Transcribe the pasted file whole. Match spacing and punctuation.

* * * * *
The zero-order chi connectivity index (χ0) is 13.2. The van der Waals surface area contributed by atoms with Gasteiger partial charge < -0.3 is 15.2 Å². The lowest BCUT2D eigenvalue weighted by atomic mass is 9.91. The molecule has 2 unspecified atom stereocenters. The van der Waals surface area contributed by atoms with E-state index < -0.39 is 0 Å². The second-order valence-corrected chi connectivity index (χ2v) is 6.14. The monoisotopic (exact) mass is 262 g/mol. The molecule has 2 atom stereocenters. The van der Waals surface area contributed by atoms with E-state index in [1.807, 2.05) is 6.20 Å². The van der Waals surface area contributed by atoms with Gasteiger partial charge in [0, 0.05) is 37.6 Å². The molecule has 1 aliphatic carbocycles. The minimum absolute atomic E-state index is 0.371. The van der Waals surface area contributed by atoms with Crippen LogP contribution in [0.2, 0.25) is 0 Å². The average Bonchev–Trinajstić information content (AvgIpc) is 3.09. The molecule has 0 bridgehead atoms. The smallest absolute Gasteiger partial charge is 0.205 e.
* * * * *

The zero-order chi connectivity index (χ0) is 13.2. The van der Waals surface area contributed by atoms with Gasteiger partial charge < -0.3 is 15.2 Å². The lowest BCUT2D eigenvalue weighted by atomic mass is 9.91. The molecule has 2 unspecified atom stereocenters. The van der Waals surface area contributed by atoms with E-state index < -0.39 is 0 Å². The second-order valence-corrected chi connectivity index (χ2v) is 6.14. The monoisotopic (exact) mass is 262 g/mol. The molecule has 2 atom stereocenters. The van der Waals surface area contributed by atoms with E-state index in [1.807, 2.05) is 6.20 Å². The van der Waals surface area contributed by atoms with Gasteiger partial charge in [0, 0.05) is 37.6 Å². The molecule has 1 aliphatic carbocycles. The minimum absolute atomic E-state index is 0.371. The van der Waals surface area contributed by atoms with Crippen LogP contribution in [0.2, 0.25) is 0 Å². The average Bonchev–Trinajstić information content (AvgIpc) is 3.09. The molecule has 0 bridgehead atoms. The smallest absolute Gasteiger partial charge is 0.205 e.